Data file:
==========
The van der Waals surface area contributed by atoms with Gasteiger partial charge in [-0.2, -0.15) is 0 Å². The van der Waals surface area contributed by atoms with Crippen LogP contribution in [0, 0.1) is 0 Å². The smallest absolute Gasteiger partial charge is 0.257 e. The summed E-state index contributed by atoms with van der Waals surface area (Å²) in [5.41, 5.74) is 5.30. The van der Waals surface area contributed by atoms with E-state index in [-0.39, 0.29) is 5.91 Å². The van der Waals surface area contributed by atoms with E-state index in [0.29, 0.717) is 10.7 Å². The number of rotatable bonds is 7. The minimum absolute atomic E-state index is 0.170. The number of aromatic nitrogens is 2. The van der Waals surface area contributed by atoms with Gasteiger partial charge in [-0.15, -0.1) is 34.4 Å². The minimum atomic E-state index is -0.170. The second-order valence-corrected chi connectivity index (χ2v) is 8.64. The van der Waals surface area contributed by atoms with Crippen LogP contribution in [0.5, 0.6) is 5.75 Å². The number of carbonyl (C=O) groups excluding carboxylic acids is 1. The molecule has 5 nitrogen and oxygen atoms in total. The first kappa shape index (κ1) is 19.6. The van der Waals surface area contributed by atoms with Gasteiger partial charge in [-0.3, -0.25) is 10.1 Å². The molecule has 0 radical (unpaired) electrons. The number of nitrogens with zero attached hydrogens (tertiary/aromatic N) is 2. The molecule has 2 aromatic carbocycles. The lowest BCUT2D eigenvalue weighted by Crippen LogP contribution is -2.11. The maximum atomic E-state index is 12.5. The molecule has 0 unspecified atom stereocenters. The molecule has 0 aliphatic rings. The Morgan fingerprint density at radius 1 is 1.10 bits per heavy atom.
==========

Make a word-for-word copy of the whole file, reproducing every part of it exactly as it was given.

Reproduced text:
The van der Waals surface area contributed by atoms with Gasteiger partial charge in [-0.2, -0.15) is 0 Å². The van der Waals surface area contributed by atoms with Crippen LogP contribution in [0, 0.1) is 0 Å². The smallest absolute Gasteiger partial charge is 0.257 e. The summed E-state index contributed by atoms with van der Waals surface area (Å²) in [5.41, 5.74) is 5.30. The van der Waals surface area contributed by atoms with E-state index in [-0.39, 0.29) is 5.91 Å². The van der Waals surface area contributed by atoms with E-state index in [0.29, 0.717) is 10.7 Å². The number of rotatable bonds is 7. The minimum absolute atomic E-state index is 0.170. The number of aromatic nitrogens is 2. The van der Waals surface area contributed by atoms with Gasteiger partial charge in [-0.15, -0.1) is 34.4 Å². The minimum atomic E-state index is -0.170. The second-order valence-corrected chi connectivity index (χ2v) is 8.64. The van der Waals surface area contributed by atoms with Crippen LogP contribution in [0.5, 0.6) is 5.75 Å². The number of carbonyl (C=O) groups excluding carboxylic acids is 1. The molecule has 5 nitrogen and oxygen atoms in total. The first kappa shape index (κ1) is 19.6. The van der Waals surface area contributed by atoms with Gasteiger partial charge in [-0.3, -0.25) is 10.1 Å². The molecule has 0 radical (unpaired) electrons. The number of nitrogens with zero attached hydrogens (tertiary/aromatic N) is 2. The molecule has 2 aromatic carbocycles. The lowest BCUT2D eigenvalue weighted by Crippen LogP contribution is -2.11. The maximum atomic E-state index is 12.5. The molecule has 0 unspecified atom stereocenters. The molecule has 0 aliphatic rings. The Morgan fingerprint density at radius 1 is 1.10 bits per heavy atom.